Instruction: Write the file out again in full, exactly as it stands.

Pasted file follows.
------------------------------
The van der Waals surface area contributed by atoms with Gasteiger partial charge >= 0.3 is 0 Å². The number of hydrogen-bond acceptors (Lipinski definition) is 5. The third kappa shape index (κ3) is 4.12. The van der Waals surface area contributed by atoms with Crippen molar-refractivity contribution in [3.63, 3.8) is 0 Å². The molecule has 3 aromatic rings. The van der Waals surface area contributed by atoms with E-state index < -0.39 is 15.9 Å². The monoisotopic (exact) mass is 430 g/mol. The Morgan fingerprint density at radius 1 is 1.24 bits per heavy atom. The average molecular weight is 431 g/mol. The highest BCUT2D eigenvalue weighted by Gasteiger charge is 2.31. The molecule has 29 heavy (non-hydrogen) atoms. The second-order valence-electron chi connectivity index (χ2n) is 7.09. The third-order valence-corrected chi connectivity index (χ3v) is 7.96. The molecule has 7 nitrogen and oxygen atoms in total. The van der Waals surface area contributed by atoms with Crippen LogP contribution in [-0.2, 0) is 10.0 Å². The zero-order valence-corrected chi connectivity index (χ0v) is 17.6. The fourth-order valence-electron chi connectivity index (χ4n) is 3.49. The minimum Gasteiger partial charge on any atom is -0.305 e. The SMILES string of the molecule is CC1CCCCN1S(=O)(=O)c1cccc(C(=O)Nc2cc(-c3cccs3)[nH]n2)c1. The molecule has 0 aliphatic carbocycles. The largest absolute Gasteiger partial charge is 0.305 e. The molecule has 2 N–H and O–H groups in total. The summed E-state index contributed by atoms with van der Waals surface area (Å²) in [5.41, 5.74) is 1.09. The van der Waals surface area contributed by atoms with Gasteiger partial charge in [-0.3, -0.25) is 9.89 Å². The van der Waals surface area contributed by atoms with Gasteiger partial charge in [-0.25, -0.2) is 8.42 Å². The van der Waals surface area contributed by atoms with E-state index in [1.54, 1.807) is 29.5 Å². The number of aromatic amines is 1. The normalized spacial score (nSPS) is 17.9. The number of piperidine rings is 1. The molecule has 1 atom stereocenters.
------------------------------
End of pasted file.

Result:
The van der Waals surface area contributed by atoms with Gasteiger partial charge >= 0.3 is 0 Å². The number of hydrogen-bond acceptors (Lipinski definition) is 5. The third kappa shape index (κ3) is 4.12. The van der Waals surface area contributed by atoms with Crippen molar-refractivity contribution in [3.63, 3.8) is 0 Å². The molecule has 3 aromatic rings. The van der Waals surface area contributed by atoms with E-state index < -0.39 is 15.9 Å². The monoisotopic (exact) mass is 430 g/mol. The Morgan fingerprint density at radius 1 is 1.24 bits per heavy atom. The average molecular weight is 431 g/mol. The highest BCUT2D eigenvalue weighted by Gasteiger charge is 2.31. The molecule has 29 heavy (non-hydrogen) atoms. The second-order valence-electron chi connectivity index (χ2n) is 7.09. The third-order valence-corrected chi connectivity index (χ3v) is 7.96. The molecule has 7 nitrogen and oxygen atoms in total. The van der Waals surface area contributed by atoms with Crippen LogP contribution in [-0.2, 0) is 10.0 Å². The zero-order valence-corrected chi connectivity index (χ0v) is 17.6. The fourth-order valence-electron chi connectivity index (χ4n) is 3.49. The minimum Gasteiger partial charge on any atom is -0.305 e. The SMILES string of the molecule is CC1CCCCN1S(=O)(=O)c1cccc(C(=O)Nc2cc(-c3cccs3)[nH]n2)c1. The molecule has 0 aliphatic carbocycles. The largest absolute Gasteiger partial charge is 0.305 e. The molecule has 2 N–H and O–H groups in total. The summed E-state index contributed by atoms with van der Waals surface area (Å²) in [5.41, 5.74) is 1.09. The van der Waals surface area contributed by atoms with Gasteiger partial charge in [-0.3, -0.25) is 9.89 Å². The van der Waals surface area contributed by atoms with Gasteiger partial charge in [-0.25, -0.2) is 8.42 Å². The van der Waals surface area contributed by atoms with E-state index in [1.54, 1.807) is 29.5 Å². The number of aromatic amines is 1. The normalized spacial score (nSPS) is 17.9. The number of piperidine rings is 1. The molecule has 1 atom stereocenters.